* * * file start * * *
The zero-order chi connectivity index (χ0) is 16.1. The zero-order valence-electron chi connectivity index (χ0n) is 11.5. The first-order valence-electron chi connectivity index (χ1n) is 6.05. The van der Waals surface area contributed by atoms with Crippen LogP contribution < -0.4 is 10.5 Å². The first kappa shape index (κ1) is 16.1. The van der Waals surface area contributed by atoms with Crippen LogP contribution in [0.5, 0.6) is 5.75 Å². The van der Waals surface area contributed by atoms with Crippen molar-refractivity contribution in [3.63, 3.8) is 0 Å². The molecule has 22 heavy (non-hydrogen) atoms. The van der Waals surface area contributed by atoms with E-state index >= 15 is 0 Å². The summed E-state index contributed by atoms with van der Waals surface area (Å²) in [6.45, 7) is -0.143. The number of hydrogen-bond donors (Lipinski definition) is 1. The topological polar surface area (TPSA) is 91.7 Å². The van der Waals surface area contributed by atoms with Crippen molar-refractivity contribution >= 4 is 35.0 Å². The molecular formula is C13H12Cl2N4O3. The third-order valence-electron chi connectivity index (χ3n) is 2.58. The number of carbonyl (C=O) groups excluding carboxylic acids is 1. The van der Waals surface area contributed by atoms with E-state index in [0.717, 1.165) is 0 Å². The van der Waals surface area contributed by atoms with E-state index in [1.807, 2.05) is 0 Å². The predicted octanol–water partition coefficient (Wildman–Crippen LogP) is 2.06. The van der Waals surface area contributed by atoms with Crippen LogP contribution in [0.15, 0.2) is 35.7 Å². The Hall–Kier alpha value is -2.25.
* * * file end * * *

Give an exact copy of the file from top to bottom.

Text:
The zero-order chi connectivity index (χ0) is 16.1. The zero-order valence-electron chi connectivity index (χ0n) is 11.5. The first-order valence-electron chi connectivity index (χ1n) is 6.05. The van der Waals surface area contributed by atoms with Crippen LogP contribution < -0.4 is 10.5 Å². The first kappa shape index (κ1) is 16.1. The van der Waals surface area contributed by atoms with Crippen LogP contribution in [0.5, 0.6) is 5.75 Å². The van der Waals surface area contributed by atoms with Crippen molar-refractivity contribution in [3.63, 3.8) is 0 Å². The molecule has 22 heavy (non-hydrogen) atoms. The van der Waals surface area contributed by atoms with E-state index >= 15 is 0 Å². The summed E-state index contributed by atoms with van der Waals surface area (Å²) in [6.45, 7) is -0.143. The number of hydrogen-bond donors (Lipinski definition) is 1. The topological polar surface area (TPSA) is 91.7 Å². The van der Waals surface area contributed by atoms with Crippen molar-refractivity contribution >= 4 is 35.0 Å². The molecular formula is C13H12Cl2N4O3. The third-order valence-electron chi connectivity index (χ3n) is 2.58. The number of carbonyl (C=O) groups excluding carboxylic acids is 1. The van der Waals surface area contributed by atoms with E-state index in [0.717, 1.165) is 0 Å². The van der Waals surface area contributed by atoms with E-state index in [1.807, 2.05) is 0 Å². The predicted octanol–water partition coefficient (Wildman–Crippen LogP) is 2.06. The van der Waals surface area contributed by atoms with Crippen LogP contribution in [0.15, 0.2) is 35.7 Å². The Hall–Kier alpha value is -2.25.